the family

Recently, I read ‘The Family’, a story which the blurb claims will ‘hook you in from the very first page, and keep you there til the very last’.

Unfortunately, I found the opposite to be true: during the month I had this book, I found myself reading almost anything else, and it was a real slog to finish. This should have made it onto the DNF pile, but I hate to leave any book unfinished in case it improves suddenly!

What’s it about?

Philip Murphy values family above all. He provides for his mum and dad, organises his siblings, loves his sons, and dotes obsessively on wife Christine. He is also a criminal building a vast empire in Southend, though he tries to hide his cruel side from Christine. Yet, even if she did see the real Philip Murphy, what could she do? After all, ‘Once you’re in the family, you’re in it for life.’

‘Once you’re in the family, you’re in it for life.’

The story opens with a medicated Christine plotting a daring act that she believes will result in the death of at least one of her two sons, then travels back in time to a younger, more naïve, Christine being seduced by Philip and his friendly family, who are the opposite of her nagging mother. Soon she is pregnant, married and enjoying an idyllic life in a perfect home.

Then, one day, she witnesses Philip’s true self and realises she is married to a psychopath with no means of escape. From there, Cole traces the fortunes of the family as the sons grow up to take on key roles in the family firm and Christine becomes an alcoholic pill-popper – or, as sister-in-law Breda muses, ‘an f-ing liability’.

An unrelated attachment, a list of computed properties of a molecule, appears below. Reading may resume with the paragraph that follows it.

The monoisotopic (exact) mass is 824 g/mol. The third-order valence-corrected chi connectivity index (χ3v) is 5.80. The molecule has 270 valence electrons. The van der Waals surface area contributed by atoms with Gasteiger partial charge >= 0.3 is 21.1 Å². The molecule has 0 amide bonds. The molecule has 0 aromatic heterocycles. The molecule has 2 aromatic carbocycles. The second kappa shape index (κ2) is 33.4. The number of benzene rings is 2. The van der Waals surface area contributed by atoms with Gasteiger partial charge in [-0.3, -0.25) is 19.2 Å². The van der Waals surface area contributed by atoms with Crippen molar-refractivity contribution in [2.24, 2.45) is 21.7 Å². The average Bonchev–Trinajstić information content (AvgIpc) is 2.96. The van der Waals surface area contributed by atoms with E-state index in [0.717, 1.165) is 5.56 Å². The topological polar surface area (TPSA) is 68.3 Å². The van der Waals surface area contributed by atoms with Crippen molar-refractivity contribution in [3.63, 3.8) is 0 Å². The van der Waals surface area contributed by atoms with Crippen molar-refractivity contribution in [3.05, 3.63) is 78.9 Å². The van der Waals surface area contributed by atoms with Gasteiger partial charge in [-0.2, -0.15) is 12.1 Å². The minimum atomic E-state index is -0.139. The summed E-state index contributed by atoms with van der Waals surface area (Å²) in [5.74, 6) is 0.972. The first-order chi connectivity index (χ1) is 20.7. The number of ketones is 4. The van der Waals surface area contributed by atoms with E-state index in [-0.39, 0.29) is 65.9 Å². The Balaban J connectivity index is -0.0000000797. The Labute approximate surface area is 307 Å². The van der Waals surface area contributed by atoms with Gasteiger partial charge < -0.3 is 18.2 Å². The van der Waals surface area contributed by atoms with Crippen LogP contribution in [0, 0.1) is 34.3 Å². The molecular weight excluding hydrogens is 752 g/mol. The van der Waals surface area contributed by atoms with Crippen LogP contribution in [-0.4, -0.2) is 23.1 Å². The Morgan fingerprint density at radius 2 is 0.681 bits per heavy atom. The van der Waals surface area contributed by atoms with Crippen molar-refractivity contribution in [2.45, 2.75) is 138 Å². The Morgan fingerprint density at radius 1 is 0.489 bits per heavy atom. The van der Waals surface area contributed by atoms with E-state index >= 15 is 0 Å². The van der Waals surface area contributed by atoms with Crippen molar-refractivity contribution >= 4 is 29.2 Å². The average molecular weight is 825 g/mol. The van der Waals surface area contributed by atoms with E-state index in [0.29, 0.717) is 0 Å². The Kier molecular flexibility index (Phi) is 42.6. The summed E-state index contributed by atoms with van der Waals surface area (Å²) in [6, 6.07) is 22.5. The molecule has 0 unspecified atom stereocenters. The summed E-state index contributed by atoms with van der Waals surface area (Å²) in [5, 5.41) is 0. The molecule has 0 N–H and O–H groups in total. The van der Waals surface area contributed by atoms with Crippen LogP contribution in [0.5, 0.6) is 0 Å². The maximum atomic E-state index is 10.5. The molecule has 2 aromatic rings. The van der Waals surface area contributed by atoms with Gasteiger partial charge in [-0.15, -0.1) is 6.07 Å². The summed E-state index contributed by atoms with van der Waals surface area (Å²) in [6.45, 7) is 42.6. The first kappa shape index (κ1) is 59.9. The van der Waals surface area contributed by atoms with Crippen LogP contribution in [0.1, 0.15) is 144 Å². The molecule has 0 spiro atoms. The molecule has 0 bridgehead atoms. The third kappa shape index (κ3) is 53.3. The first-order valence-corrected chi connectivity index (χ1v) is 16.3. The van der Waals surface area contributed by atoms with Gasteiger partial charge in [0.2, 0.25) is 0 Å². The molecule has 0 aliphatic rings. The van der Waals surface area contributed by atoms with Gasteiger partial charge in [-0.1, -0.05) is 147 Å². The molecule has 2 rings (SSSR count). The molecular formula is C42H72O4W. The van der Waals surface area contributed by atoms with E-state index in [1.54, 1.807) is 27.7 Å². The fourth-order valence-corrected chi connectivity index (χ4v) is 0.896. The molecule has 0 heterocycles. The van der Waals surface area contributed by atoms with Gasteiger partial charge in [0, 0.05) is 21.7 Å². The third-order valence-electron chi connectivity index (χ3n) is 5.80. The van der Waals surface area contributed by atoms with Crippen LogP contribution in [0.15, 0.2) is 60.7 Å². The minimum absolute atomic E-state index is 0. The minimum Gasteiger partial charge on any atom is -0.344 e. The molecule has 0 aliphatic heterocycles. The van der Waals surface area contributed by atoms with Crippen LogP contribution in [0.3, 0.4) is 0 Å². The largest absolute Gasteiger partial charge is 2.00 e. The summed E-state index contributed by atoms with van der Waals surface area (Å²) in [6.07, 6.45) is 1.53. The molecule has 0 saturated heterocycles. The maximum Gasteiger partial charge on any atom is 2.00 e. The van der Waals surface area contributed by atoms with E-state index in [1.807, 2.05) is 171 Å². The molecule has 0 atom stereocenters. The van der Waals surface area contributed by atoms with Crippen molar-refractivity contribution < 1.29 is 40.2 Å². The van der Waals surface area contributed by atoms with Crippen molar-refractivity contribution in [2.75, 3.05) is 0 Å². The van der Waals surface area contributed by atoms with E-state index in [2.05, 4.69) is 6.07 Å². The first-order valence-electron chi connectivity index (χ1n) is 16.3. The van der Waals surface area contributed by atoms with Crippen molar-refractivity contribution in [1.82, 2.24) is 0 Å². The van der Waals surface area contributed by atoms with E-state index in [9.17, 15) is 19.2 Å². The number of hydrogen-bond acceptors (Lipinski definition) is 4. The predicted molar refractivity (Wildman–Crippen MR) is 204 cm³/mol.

Meanwhile, Philip continues to buy up the seafront, kill off the competition, and scare everyone around him into compliance, until a shocking event in the final third of the book leads Christine to formulate a plan.

What’s it like?

The premise and initial set-up is reasonably interesting and has the potential to grab readers’ sympathy for Christine, a na├»ve young girl whose parents cannot stop her from throwing her life away. Or perhaps the sympathy is all for her parents! The idea that she will one day have to do something that will make her whole family hate her is intriguing.

I found ‘The Family’ dull and extremely, almost astonishingly, repetitive.

However, I found ‘The Family’ dull and extremely, almost astonishingly, repetitive. No-one seems to have introduced Cole to the concept of ‘show, not tell’, so we are repeatedly told that Philip loves Christine, really loves her, yes, really loves her, is completely obsessed by her… Meanwhile, Christine is drinking, she hates her life, Christine is stoned, she hates her life; Philip kills a guy because he can, then gets angry with someone, then kills someone because he can. Philip enjoys being a farmer. Christine is drunk.

Every chapter is extremely short, often less than two sides of A5, but the story still stretches to almost 500 pages, two thirds of which tell the reader the same things. My book group wondered whether the editor had simply washed their hands of the whole thing on the grounds that ‘It’s Martina Cole: it’ll sell hundreds of thousands of copies regardless’. Or perhaps 5oo page tomes simply look more worth reader’s pennies than a slimmer volume retailing at the same RRP might?

Final thoughts

Martina Cole is an extremely popular crime fiction author, renowned for publishing hard-hitting, gritty stories about gangsters. Clearly, her style appeals to many as she has now sold millions of copies of her books, which top the Sunday Times best seller lists. I’m not interested in gangsters, so this was probably never going to be my cup of tea, but I was really surprised by the lack of drama and plotting; there is one key incident and one plot twist in 500 pages. Personally, I won’t be trying another one.

‘The Family’
Martina Cole
Headline, 2010, Hardback